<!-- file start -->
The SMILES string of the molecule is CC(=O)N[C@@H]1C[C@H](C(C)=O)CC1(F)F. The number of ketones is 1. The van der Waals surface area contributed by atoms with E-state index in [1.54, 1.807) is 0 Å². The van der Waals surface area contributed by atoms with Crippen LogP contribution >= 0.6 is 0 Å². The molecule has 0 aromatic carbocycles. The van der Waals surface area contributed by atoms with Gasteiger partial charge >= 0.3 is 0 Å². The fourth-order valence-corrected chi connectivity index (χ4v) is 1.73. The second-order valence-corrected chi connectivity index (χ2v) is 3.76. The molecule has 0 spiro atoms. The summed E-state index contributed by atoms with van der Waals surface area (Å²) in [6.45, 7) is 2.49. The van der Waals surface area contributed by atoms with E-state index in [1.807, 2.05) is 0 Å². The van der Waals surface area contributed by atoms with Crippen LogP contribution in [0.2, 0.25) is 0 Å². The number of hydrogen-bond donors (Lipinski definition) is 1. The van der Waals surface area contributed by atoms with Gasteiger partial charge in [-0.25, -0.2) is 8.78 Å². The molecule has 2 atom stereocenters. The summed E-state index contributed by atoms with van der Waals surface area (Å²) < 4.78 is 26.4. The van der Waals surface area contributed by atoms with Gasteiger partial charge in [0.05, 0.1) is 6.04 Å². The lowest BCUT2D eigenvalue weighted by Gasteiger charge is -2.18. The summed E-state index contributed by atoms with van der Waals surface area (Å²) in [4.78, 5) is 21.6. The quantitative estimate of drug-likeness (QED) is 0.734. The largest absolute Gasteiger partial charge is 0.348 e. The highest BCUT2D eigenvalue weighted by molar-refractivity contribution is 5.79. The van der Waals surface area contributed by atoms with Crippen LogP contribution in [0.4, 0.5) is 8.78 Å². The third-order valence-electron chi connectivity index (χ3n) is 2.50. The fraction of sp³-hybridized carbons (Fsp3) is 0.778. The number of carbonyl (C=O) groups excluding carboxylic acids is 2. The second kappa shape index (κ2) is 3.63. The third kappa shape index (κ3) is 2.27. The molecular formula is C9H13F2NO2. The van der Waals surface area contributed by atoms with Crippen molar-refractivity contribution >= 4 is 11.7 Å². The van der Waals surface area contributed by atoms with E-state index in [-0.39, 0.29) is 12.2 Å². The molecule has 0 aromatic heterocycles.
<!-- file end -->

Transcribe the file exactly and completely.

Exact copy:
The SMILES string of the molecule is CC(=O)N[C@@H]1C[C@H](C(C)=O)CC1(F)F. The number of ketones is 1. The van der Waals surface area contributed by atoms with E-state index in [1.54, 1.807) is 0 Å². The van der Waals surface area contributed by atoms with Crippen LogP contribution >= 0.6 is 0 Å². The molecule has 0 aromatic carbocycles. The van der Waals surface area contributed by atoms with Gasteiger partial charge >= 0.3 is 0 Å². The fourth-order valence-corrected chi connectivity index (χ4v) is 1.73. The second-order valence-corrected chi connectivity index (χ2v) is 3.76. The molecule has 0 spiro atoms. The summed E-state index contributed by atoms with van der Waals surface area (Å²) in [6.45, 7) is 2.49. The van der Waals surface area contributed by atoms with E-state index in [1.807, 2.05) is 0 Å². The van der Waals surface area contributed by atoms with Crippen LogP contribution in [0.2, 0.25) is 0 Å². The number of hydrogen-bond donors (Lipinski definition) is 1. The van der Waals surface area contributed by atoms with Gasteiger partial charge in [-0.25, -0.2) is 8.78 Å². The molecule has 2 atom stereocenters. The summed E-state index contributed by atoms with van der Waals surface area (Å²) < 4.78 is 26.4. The van der Waals surface area contributed by atoms with Gasteiger partial charge in [0.05, 0.1) is 6.04 Å². The lowest BCUT2D eigenvalue weighted by Gasteiger charge is -2.18. The summed E-state index contributed by atoms with van der Waals surface area (Å²) in [4.78, 5) is 21.6. The quantitative estimate of drug-likeness (QED) is 0.734. The largest absolute Gasteiger partial charge is 0.348 e. The highest BCUT2D eigenvalue weighted by molar-refractivity contribution is 5.79. The van der Waals surface area contributed by atoms with Crippen LogP contribution in [0.4, 0.5) is 8.78 Å². The third-order valence-electron chi connectivity index (χ3n) is 2.50. The fraction of sp³-hybridized carbons (Fsp3) is 0.778. The number of carbonyl (C=O) groups excluding carboxylic acids is 2. The second kappa shape index (κ2) is 3.63. The third kappa shape index (κ3) is 2.27. The molecular formula is C9H13F2NO2. The van der Waals surface area contributed by atoms with Crippen molar-refractivity contribution >= 4 is 11.7 Å². The van der Waals surface area contributed by atoms with E-state index in [-0.39, 0.29) is 12.2 Å². The molecule has 0 aromatic heterocycles.